I took a lot of grief for not liking Tilray Inc. (NASDAQ:TLRY) when it was the first high-profile cannabis stock to list on a U.S. exchange. Something about the company never sat right.
But the regret was short lived. If you waited just 60 days to buy in, you’re probably unhappy now. That includes most institutional investors, which need time and a track record before they allocate even a slice of their capital to an untested stock.
Tilray soared from an IPO price of $17 to a peak of $214 in those 60 days before the professionals could weigh in. This week, it formally broke below $17 and the ultimate bottom is unclear.
Shareholders who bought at $214 have suffered a 93 percent loss. It is no wonder dozens of the hedge funds that were so eager for a taste of U.S. cannabis have liquidated their positions and moved on.
The lesson here is simple. TLRY has lagged its peers because the typical investor can’t figure out what makes this stock worth picking when there are plenty of cannabis stocks on the market.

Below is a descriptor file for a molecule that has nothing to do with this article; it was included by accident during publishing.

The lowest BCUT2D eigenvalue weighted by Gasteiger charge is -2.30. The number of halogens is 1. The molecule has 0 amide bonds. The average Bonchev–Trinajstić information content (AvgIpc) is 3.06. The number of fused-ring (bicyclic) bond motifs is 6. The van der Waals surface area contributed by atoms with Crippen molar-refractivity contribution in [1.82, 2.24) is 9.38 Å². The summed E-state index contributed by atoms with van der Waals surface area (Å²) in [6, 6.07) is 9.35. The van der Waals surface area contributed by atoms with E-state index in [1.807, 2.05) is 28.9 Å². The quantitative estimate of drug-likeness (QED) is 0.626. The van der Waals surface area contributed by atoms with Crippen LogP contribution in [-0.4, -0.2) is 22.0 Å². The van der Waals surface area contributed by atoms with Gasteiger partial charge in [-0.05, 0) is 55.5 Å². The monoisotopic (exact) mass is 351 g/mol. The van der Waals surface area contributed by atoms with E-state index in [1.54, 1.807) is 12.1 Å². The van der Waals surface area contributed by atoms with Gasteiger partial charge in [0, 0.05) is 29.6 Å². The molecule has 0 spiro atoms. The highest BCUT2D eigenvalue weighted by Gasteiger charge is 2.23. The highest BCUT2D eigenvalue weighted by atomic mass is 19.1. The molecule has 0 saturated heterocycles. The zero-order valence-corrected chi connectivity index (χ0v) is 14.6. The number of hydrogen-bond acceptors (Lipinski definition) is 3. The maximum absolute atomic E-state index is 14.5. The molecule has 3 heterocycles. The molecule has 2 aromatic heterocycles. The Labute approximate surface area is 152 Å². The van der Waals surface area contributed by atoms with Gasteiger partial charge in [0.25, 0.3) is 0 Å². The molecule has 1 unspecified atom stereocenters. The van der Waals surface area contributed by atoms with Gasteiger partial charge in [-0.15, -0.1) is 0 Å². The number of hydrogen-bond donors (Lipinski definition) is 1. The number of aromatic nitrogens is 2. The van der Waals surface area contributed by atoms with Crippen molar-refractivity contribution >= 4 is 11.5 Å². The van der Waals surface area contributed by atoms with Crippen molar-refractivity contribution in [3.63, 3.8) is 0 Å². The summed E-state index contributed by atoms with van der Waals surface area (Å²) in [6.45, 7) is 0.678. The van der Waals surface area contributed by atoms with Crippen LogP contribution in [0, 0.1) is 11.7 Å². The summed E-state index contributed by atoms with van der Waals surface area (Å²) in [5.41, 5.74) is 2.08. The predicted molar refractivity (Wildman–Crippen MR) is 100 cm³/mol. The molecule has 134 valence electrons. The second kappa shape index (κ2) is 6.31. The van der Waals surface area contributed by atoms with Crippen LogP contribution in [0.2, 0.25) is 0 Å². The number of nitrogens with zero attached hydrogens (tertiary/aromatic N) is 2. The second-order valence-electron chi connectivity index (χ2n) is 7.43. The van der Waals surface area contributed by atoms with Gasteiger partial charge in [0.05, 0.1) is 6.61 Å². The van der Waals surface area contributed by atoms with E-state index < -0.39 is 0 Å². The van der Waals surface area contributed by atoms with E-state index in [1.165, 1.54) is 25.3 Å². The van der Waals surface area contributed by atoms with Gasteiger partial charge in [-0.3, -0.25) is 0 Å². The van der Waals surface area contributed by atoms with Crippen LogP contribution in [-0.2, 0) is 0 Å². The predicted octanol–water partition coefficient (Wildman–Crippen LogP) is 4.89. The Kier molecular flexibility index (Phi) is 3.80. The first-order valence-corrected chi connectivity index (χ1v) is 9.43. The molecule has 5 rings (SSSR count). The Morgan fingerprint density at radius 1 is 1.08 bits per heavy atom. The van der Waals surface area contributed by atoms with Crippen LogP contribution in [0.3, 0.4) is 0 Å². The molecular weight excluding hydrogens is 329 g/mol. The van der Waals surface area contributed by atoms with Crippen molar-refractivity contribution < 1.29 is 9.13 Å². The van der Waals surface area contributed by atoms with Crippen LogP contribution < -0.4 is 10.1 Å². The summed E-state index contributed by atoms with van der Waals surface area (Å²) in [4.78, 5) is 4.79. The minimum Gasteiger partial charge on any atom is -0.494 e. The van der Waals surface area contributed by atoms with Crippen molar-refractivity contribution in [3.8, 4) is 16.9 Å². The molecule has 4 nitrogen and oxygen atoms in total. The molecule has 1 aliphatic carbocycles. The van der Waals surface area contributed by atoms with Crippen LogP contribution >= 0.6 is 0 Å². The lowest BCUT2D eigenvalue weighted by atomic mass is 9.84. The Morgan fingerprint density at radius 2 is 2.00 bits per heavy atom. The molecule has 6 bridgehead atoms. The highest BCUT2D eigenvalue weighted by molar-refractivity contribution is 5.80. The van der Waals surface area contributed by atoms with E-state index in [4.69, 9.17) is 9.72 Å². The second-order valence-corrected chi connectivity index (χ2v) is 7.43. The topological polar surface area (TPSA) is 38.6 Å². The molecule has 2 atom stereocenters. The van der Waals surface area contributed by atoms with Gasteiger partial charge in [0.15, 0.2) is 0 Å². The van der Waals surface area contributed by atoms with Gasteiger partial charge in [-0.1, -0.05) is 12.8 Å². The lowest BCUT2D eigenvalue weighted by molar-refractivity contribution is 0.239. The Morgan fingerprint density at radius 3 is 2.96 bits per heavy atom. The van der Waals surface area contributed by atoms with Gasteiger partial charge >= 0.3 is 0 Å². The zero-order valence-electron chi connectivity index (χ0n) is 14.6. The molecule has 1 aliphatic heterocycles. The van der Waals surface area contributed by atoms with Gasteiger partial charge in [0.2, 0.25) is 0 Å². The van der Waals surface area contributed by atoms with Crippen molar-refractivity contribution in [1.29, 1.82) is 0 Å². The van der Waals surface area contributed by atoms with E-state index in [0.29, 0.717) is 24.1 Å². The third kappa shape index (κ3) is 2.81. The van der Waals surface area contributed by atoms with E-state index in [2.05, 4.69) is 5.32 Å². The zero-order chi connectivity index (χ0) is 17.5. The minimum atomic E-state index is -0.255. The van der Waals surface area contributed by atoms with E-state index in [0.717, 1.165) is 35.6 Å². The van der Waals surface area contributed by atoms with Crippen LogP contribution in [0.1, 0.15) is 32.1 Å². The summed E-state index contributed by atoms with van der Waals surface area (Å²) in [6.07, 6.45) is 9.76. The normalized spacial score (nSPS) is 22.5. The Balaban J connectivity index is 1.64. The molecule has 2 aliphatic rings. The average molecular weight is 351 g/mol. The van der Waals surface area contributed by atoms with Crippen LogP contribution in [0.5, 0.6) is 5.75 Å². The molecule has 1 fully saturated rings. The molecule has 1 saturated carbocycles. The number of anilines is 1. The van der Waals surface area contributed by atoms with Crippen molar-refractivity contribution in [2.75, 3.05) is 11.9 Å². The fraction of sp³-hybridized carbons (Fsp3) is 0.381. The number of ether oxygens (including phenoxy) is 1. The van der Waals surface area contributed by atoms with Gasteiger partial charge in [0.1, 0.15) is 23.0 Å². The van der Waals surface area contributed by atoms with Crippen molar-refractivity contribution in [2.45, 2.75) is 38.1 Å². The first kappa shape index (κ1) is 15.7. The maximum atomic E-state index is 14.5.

When it was unique on Wall Street, it had a special aura. Now that several Canadian rivals have joined the party on this side of the border, they’ve gotten their share of shareholder attention.
Until recently, this meant that they all moved together. More recently, investors have started taking a closer look at management as a differentiating factor between ultimate failure and success.
Canopy Growth Corp. (NYSE:CGC) has top executives from established global corporations calling the shots now. We know they can take the company beyond its origins into a deregulated world.
TLRY isn’t so lucky. If anything, news that the CEO now has a 17 percent stake in the company helped trigger another 5 percent slide this week while stocks like CGC were in much better shape.
I don’t have anything against TLRY’s management. I just don’t necessarily think they’re the long-term future this company needs.
And while the CEO’s vote of confidence in his own abilities should be applauded, it’s going to be hard for other shareholders to dislodge him if they decide it’s time to make changes.
Those changes are what’s given CGC a new burst of energy. In the new year, we might see other cannabis stocks deploy similar tactics and get some fresh air at the top.
In the meantime, I’m pleased that I’ve never recommended Tilray in my Turbo Trader Marijuana Millionaire Portfolio. We’ve had better success elsewhere. History will judge the results.